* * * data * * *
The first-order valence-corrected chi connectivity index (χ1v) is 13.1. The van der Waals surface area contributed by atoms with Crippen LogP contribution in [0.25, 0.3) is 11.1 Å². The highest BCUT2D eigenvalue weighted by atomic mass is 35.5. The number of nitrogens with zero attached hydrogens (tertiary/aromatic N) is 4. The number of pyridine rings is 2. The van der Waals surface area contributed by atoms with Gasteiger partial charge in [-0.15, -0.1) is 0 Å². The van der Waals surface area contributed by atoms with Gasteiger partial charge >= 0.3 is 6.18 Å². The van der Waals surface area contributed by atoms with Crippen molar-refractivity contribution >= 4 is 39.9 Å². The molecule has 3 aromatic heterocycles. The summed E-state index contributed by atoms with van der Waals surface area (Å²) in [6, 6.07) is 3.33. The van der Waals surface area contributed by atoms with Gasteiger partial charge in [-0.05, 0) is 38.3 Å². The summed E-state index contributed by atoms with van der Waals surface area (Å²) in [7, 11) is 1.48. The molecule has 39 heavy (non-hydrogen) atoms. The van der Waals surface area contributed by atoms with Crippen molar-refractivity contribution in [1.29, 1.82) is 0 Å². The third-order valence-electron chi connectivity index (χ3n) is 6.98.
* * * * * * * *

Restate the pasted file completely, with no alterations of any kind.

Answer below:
The first-order valence-corrected chi connectivity index (χ1v) is 13.1. The van der Waals surface area contributed by atoms with Crippen LogP contribution in [0.25, 0.3) is 11.1 Å². The highest BCUT2D eigenvalue weighted by atomic mass is 35.5. The number of nitrogens with zero attached hydrogens (tertiary/aromatic N) is 4. The number of pyridine rings is 2. The van der Waals surface area contributed by atoms with Gasteiger partial charge in [-0.15, -0.1) is 0 Å². The van der Waals surface area contributed by atoms with Gasteiger partial charge >= 0.3 is 6.18 Å². The van der Waals surface area contributed by atoms with Crippen molar-refractivity contribution >= 4 is 39.9 Å². The molecule has 3 aromatic heterocycles. The summed E-state index contributed by atoms with van der Waals surface area (Å²) in [6, 6.07) is 3.33. The van der Waals surface area contributed by atoms with Gasteiger partial charge in [-0.05, 0) is 38.3 Å². The summed E-state index contributed by atoms with van der Waals surface area (Å²) in [7, 11) is 1.48. The molecule has 39 heavy (non-hydrogen) atoms. The van der Waals surface area contributed by atoms with Crippen molar-refractivity contribution in [1.29, 1.82) is 0 Å². The third-order valence-electron chi connectivity index (χ3n) is 6.98.